Friday, May 13, 2011

Dei ex machina and the social scientist

With all this talk about climate change, food insecurity, peak oil, and the growing dead zone in the gulf of Mexico caused by overuse of agrichemicals, it will cheer you to know that farming in Saskatchewan right now is sustainable. So I was told by the director of R&D from the Saskatchewan Ministry of Agriculture. Extrapolating from the ministry's research focus, the director no doubt attributes this sustainability to the innovations of Science and Technology.

As a social scientist, I don't have the technical scientific background to understand how losing over 10% of our farmers per decade, and having only 10% of farmers under the age of 40 is sustaining farming, rural communities and economies. Likewise, I don't know how the suggestion of an MBA student at the last conference I attended, that we "find new sources of water", will work to ameliorate the problems with climate change effects on the South Saskatchewan River basin, but guess I'm meant to have confidence in anyone who can create a mean RSI graph.

 All snark aside, the problem is this:  These are all social problems that people are trying to solve using technology or theoretical economic models. Drought in Saskatchewan is not just a lack of moisture. It involves questions about values - green lawns? - about ecological appropriateness - thirsty monocultures? - about governance - will the market decide who gets water and who doesn't? - about imagination - what kind of future are we planning for and with how long of a view?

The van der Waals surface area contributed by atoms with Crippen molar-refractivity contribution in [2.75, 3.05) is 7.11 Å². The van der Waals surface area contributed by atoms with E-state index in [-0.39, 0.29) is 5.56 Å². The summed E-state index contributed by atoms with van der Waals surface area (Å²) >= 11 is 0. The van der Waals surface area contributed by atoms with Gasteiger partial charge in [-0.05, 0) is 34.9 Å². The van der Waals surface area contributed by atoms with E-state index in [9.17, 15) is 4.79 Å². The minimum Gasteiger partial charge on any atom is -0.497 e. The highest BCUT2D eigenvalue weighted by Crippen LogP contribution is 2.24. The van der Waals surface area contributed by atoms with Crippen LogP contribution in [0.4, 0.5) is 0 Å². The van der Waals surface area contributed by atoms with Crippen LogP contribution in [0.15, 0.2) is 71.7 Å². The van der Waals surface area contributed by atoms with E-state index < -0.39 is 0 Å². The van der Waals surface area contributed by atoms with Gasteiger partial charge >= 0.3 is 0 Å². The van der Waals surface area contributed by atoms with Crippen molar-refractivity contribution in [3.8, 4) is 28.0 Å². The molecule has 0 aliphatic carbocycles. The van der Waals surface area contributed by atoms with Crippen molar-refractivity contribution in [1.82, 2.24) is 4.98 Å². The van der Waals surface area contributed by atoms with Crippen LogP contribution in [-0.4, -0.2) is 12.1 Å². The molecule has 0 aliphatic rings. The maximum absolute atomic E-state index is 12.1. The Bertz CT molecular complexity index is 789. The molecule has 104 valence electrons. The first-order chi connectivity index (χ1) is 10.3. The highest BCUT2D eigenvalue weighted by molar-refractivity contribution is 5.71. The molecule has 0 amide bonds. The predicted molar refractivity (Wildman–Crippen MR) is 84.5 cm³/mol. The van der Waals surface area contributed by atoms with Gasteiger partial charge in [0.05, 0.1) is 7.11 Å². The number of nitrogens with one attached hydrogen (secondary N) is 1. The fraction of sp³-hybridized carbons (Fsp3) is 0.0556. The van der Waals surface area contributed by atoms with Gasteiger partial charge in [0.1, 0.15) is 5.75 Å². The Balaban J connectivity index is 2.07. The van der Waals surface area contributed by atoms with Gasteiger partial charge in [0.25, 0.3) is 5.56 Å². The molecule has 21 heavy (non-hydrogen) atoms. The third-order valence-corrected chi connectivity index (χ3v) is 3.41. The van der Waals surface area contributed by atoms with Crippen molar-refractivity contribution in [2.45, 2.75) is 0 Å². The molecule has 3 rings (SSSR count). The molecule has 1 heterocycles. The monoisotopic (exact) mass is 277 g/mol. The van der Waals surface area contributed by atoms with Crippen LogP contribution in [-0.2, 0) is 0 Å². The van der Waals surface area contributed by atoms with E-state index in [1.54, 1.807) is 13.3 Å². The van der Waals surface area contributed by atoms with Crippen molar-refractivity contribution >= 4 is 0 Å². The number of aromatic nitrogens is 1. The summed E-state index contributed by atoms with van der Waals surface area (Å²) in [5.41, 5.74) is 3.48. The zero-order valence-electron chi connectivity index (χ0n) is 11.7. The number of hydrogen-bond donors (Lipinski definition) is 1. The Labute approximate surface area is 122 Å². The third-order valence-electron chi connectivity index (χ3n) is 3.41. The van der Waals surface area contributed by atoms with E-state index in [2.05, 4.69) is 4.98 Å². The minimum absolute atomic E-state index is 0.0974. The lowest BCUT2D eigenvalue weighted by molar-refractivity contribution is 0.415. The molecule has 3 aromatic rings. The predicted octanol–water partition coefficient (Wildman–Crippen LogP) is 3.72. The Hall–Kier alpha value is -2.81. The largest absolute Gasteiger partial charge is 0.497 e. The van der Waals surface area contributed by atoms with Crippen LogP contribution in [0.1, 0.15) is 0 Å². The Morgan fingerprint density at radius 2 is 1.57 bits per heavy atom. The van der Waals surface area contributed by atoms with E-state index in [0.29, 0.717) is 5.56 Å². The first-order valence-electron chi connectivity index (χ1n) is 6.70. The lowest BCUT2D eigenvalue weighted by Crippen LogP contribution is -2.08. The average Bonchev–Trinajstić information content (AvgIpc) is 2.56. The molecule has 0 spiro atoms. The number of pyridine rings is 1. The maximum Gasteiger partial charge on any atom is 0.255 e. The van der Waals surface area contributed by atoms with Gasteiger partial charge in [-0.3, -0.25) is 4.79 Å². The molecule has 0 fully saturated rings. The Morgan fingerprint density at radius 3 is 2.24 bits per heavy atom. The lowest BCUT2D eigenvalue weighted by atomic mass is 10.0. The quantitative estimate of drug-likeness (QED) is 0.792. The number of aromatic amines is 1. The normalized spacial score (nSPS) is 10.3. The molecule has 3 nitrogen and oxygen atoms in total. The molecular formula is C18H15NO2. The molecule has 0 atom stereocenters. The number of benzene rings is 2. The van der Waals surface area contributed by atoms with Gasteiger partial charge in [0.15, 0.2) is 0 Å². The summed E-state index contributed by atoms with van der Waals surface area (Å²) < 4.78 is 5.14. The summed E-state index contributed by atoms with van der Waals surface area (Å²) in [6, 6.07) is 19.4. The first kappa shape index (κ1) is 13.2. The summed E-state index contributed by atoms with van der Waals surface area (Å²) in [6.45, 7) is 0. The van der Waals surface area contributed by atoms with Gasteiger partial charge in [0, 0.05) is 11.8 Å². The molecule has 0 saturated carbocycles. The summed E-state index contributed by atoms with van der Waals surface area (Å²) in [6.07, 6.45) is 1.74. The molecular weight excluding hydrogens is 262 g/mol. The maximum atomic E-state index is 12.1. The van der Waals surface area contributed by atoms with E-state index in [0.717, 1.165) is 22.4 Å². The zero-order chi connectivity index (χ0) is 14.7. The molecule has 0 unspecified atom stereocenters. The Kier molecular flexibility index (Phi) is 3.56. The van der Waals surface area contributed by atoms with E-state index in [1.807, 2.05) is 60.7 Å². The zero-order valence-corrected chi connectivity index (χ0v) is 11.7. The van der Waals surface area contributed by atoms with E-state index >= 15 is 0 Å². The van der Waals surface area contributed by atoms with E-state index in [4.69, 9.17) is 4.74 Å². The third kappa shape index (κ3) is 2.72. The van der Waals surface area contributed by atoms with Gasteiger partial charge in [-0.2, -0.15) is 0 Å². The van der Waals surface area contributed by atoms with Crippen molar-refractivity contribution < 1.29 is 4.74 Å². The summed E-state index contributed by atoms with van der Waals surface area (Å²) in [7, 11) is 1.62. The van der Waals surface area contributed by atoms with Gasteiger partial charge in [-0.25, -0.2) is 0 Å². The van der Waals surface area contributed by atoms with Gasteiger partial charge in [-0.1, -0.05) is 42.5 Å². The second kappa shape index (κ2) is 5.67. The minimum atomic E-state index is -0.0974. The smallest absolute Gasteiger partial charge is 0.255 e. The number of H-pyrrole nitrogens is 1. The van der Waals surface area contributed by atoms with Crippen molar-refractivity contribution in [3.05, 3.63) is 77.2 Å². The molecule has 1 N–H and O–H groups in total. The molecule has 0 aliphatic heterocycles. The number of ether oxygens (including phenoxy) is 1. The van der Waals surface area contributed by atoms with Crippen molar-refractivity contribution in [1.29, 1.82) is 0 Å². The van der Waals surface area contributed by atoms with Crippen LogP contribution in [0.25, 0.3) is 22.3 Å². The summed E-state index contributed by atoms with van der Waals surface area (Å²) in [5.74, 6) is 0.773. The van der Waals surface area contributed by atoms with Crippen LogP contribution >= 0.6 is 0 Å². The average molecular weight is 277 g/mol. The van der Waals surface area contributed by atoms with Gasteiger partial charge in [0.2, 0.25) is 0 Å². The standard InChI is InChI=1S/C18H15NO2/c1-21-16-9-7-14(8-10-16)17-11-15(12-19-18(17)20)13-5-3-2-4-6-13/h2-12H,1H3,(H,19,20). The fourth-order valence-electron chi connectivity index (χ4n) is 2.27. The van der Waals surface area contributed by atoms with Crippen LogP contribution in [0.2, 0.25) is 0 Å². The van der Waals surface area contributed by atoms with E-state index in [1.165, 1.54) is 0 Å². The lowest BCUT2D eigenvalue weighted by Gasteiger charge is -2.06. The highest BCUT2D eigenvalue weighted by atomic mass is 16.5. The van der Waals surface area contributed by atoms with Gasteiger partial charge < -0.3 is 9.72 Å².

But we have been conditioned to believe that technology can - or if it isn't now, will very soon - solve all of our problems, including the ones it has created. Heavens forfend that, for example, a social scientist working in the field, with real people and real data, should be asked what to do about potential long-term drought in Saskatchewan and come up with research that addresses vulnerabilities to climate change by looking at how an individual or community's adaptive capacity to drought is enhanced or constrained not only by their access to infrastructure, knowledge, resources and technology but by the institutional framework, their capacity to act as a collective, and their human capital.* In other words, why do some people and communities adapt, or not, and what gets in their way or helps them to do that? These are important questions that the theory of "rational economic actors" and industry, science, and technology do not address adequately.

*See, for example: Pittman, J., V. Wittrock, S. Kulshreshtha, and E. Wheaton. (2011). "Vulnerability to climate change in rural Saskatchewan: Case study of the Rural Municipality of Rudy No. 284." Journal of Rural Studies, 27(1), 83-94.

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